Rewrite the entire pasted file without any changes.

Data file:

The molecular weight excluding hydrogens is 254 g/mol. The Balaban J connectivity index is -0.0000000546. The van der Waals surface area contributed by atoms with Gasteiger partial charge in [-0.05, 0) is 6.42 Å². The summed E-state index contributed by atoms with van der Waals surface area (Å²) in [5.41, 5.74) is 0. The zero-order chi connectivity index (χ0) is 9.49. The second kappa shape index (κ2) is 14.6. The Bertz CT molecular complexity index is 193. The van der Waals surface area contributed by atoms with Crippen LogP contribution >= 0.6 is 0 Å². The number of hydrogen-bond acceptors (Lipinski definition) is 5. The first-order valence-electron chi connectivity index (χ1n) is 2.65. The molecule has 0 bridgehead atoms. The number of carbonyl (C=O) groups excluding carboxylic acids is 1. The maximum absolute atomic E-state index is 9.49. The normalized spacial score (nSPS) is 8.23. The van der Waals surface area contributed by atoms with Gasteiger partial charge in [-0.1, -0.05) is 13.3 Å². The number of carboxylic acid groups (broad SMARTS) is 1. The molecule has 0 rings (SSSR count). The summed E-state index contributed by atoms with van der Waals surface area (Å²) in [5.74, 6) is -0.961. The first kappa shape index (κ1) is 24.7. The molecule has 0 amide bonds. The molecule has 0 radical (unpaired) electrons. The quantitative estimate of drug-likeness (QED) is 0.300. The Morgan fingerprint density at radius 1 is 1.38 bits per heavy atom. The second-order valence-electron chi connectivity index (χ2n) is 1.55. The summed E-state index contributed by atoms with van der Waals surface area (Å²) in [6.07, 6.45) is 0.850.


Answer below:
The molecular weight excluding hydrogens is 254 g/mol. The Balaban J connectivity index is -0.0000000546. The van der Waals surface area contributed by atoms with Gasteiger partial charge in [-0.05, 0) is 6.42 Å². The summed E-state index contributed by atoms with van der Waals surface area (Å²) in [5.41, 5.74) is 0. The zero-order chi connectivity index (χ0) is 9.49. The second kappa shape index (κ2) is 14.6. The Bertz CT molecular complexity index is 193. The van der Waals surface area contributed by atoms with Crippen LogP contribution >= 0.6 is 0 Å². The number of hydrogen-bond acceptors (Lipinski definition) is 5. The first-order valence-electron chi connectivity index (χ1n) is 2.65. The molecule has 0 bridgehead atoms. The number of carbonyl (C=O) groups excluding carboxylic acids is 1. The maximum absolute atomic E-state index is 9.49. The normalized spacial score (nSPS) is 8.23. The van der Waals surface area contributed by atoms with Gasteiger partial charge in [-0.1, -0.05) is 13.3 Å². The number of carboxylic acid groups (broad SMARTS) is 1. The molecule has 0 rings (SSSR count). The summed E-state index contributed by atoms with van der Waals surface area (Å²) in [5.74, 6) is -0.961. The first kappa shape index (κ1) is 24.7. The molecule has 0 amide bonds. The molecule has 0 radical (unpaired) electrons. The quantitative estimate of drug-likeness (QED) is 0.300. The Morgan fingerprint density at radius 1 is 1.38 bits per heavy atom. The second-order valence-electron chi connectivity index (χ2n) is 1.55. The summed E-state index contributed by atoms with van der Waals surface area (Å²) in [6.07, 6.45) is 0.850.